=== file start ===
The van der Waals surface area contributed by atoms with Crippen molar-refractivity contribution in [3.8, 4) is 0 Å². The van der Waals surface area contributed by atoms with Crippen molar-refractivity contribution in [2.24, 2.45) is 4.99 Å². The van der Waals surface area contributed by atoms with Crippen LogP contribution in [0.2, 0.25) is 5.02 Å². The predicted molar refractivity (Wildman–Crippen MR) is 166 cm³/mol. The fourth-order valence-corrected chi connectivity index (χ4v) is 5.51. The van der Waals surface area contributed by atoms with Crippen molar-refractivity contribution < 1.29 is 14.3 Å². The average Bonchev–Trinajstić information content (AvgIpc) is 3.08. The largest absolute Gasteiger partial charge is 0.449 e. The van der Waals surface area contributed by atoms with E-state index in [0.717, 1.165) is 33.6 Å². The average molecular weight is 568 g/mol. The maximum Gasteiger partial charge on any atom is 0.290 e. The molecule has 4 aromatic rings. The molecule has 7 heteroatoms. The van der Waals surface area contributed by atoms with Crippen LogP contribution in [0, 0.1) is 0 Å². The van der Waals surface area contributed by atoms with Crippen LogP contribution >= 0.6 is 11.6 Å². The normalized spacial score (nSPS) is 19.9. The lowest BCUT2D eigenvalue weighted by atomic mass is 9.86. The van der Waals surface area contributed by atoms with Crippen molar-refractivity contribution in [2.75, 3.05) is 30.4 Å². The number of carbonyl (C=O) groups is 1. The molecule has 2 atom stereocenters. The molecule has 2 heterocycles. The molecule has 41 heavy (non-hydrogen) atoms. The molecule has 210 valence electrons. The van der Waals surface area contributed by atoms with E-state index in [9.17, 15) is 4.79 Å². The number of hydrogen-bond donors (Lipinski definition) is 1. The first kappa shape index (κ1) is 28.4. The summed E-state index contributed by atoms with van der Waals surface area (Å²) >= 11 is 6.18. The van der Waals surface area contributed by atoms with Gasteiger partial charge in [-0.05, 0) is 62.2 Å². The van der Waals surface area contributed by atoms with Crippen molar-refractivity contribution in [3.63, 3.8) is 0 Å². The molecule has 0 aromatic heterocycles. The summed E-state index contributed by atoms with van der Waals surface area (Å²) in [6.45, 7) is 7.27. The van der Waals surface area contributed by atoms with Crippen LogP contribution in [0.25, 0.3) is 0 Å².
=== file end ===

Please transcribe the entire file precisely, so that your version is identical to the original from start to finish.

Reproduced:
The van der Waals surface area contributed by atoms with Crippen molar-refractivity contribution in [3.8, 4) is 0 Å². The van der Waals surface area contributed by atoms with Crippen molar-refractivity contribution in [2.24, 2.45) is 4.99 Å². The van der Waals surface area contributed by atoms with Crippen LogP contribution in [0.2, 0.25) is 5.02 Å². The predicted molar refractivity (Wildman–Crippen MR) is 166 cm³/mol. The fourth-order valence-corrected chi connectivity index (χ4v) is 5.51. The van der Waals surface area contributed by atoms with Crippen molar-refractivity contribution < 1.29 is 14.3 Å². The average Bonchev–Trinajstić information content (AvgIpc) is 3.08. The largest absolute Gasteiger partial charge is 0.449 e. The van der Waals surface area contributed by atoms with E-state index in [0.717, 1.165) is 33.6 Å². The average molecular weight is 568 g/mol. The maximum Gasteiger partial charge on any atom is 0.290 e. The molecule has 4 aromatic rings. The molecule has 7 heteroatoms. The van der Waals surface area contributed by atoms with Crippen LogP contribution in [0, 0.1) is 0 Å². The van der Waals surface area contributed by atoms with Crippen LogP contribution >= 0.6 is 11.6 Å². The normalized spacial score (nSPS) is 19.9. The lowest BCUT2D eigenvalue weighted by atomic mass is 9.86. The van der Waals surface area contributed by atoms with Crippen molar-refractivity contribution in [2.75, 3.05) is 30.4 Å². The number of carbonyl (C=O) groups is 1. The molecule has 2 atom stereocenters. The molecule has 2 heterocycles. The molecule has 41 heavy (non-hydrogen) atoms. The molecule has 210 valence electrons. The van der Waals surface area contributed by atoms with E-state index in [9.17, 15) is 4.79 Å². The number of hydrogen-bond donors (Lipinski definition) is 1. The first kappa shape index (κ1) is 28.4. The summed E-state index contributed by atoms with van der Waals surface area (Å²) >= 11 is 6.18. The van der Waals surface area contributed by atoms with Gasteiger partial charge in [-0.05, 0) is 62.2 Å². The van der Waals surface area contributed by atoms with Crippen molar-refractivity contribution in [3.63, 3.8) is 0 Å². The molecule has 0 aromatic heterocycles. The summed E-state index contributed by atoms with van der Waals surface area (Å²) in [6.45, 7) is 7.27. The van der Waals surface area contributed by atoms with Crippen LogP contribution in [0.25, 0.3) is 0 Å².